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Live edge tables, advice for newbie

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Mrfunk

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OK, been asked by "the boss" to make some live edge tables on hair pin legs..

Ive done lots of normal woodwork before.. I'm looking for any tips, such as bark removal, finishing and a good supplier of epoxy for infill. I was considering using Osmo products to finish with, not keen on a gloss finish.

Hopefully not wanting to recreate the wheel, so any advice would be really appreciated

Thanks

Mrfunk (hammer)
 

thetyreman

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can you not bribe the boss to make a table with legs, aprons and turnbuttons instead? I know the live edge style is cool at the moment and in fashion but they concern me in terms of movement, not much stopping a thick slab from moving over the years.
 

Richard_C

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I've recently made a live Edge console table from a piece of Douglas Fir bought at the National Trust Ickworth craft fair last October. They sell estate felled timber, this was felled and planked in 2016. Kept it indoors for a few weeks with no obvious movement. As with a few things, bought it with no real plan but fell into the too good to miss category.

Movement doesn't really matter as long as it doesn't bow significantly, its just 4 legs screwed to a plank. Time will tell.

Legs came from the cunningly named hairpin leg company, not cheap but good quality, mine are yellow. They sell via amazon, as do dozens of others.

Bark removed with a small wallpaper scraper, bit of hand sanding. Top sanded with my 1960 vintage black and decker vibrating sander then finally by hand. Finish was a few coats of acrylic clear 'varnish', quick dry so reduces dust worries, satin suited me. Do both sides or it will definitely bow, but of course you don't need the same fine finish underneath. Have used it before on a table and it lasts OK, one benefit is the ease of a quick fine sand and re-coat after a 2 or 3 years. I guess the choice is go with super durable like epoxy or super easy to re finish.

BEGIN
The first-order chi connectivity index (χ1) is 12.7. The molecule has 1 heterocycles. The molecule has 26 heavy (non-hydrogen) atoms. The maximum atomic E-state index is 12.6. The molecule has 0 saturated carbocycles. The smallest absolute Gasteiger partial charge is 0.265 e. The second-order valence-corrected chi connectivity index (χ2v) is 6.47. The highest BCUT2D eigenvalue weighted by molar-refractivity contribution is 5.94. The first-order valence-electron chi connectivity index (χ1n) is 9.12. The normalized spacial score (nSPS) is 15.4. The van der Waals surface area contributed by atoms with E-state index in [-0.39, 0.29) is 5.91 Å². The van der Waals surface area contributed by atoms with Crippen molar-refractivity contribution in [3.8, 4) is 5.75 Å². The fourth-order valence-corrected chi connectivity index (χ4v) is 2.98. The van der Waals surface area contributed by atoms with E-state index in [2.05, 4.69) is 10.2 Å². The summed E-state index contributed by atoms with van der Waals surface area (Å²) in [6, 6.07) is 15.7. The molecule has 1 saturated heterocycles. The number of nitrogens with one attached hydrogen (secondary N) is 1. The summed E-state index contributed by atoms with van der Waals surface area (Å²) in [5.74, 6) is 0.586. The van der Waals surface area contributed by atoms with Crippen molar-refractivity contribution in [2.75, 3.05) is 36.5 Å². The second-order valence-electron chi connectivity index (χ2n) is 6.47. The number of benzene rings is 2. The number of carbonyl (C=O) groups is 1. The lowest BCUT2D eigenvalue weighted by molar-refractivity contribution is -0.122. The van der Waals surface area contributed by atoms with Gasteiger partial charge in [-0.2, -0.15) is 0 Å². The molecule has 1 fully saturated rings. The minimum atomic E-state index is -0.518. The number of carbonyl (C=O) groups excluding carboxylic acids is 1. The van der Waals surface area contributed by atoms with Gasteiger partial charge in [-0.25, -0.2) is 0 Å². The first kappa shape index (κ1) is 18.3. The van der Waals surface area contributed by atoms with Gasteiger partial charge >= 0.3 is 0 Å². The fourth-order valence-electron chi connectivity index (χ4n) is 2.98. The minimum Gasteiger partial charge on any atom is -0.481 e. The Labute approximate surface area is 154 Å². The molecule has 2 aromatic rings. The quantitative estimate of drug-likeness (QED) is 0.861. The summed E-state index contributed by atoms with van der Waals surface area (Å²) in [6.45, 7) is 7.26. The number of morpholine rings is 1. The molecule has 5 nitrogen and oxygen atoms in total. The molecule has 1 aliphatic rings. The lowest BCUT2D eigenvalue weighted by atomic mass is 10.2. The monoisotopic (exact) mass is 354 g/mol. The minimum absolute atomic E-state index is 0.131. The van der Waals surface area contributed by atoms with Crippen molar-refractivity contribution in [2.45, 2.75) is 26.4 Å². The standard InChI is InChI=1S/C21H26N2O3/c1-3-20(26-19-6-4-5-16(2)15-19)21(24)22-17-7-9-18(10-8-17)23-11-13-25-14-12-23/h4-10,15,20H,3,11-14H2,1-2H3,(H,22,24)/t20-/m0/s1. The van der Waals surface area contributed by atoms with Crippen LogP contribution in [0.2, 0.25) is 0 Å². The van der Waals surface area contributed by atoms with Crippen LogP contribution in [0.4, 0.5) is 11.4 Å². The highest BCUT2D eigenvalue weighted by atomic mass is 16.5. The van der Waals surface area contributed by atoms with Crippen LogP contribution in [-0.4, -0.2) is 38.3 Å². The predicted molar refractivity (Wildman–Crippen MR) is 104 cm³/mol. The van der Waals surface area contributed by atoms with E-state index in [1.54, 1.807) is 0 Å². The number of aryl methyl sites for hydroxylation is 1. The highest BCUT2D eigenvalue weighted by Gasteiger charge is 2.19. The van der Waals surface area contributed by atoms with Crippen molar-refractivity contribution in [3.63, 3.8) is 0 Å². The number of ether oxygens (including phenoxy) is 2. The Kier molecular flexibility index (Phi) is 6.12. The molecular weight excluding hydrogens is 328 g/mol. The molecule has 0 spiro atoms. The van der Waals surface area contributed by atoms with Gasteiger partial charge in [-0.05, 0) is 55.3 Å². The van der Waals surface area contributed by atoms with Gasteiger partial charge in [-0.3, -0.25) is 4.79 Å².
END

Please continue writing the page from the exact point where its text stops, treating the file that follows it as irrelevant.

I only had one small knot hole, neutral wood filler and judicious use of brown and black felt tip pen. :D

I have a beautifully figured slab of yew waiting for the same treatment, this time for a low coffee table. Got it last month from British hardwoods in Keighley. Went in for some small oak offcuts, came out with big piece of Yew (as well, not instead).

I accept it's not fine woodworking as most people here practice, but it works.
 

colinc

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Hi,

I find myself with this dilemma too. I have been asked to make a coffee table using a 2” thick slab of Cedar. have refused to fit hairpin legs, I couldn’t live with myself.

Problem is, I am struggling to come up with a suitable design for the legs/undercarriage, so I can’t advise on that score.

I filled some cracks with West epoxy as I had it to hand. It does penetrate deep into the adjacent fibres so I hope it doesn’t show through the finish. One mistake I made was not sealing the bottom as well as I should have, needs a strong tape. When I realised it was bulging I added a pressure pad below to stem the flow. Also take care to get bubbles out.

Interested to know how you get on.

Colin
 

Mrfunk

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Cheers Colin,

Found some chestnut, and the "Miller", has suggested it's probably the most stable for these sort of tables. I'm looking to make tables approx, 600x400mm and also a coffee table. I'm trying to avoid making river tables, so hence looking for wise slabs at least 400mm.

Will still look into epoky, and use if needed.

Thanks
 

colinc

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Milliput as loved by woodturners everywhere may work as a filler too, probably without bleeding into the adjacent fibres.
 
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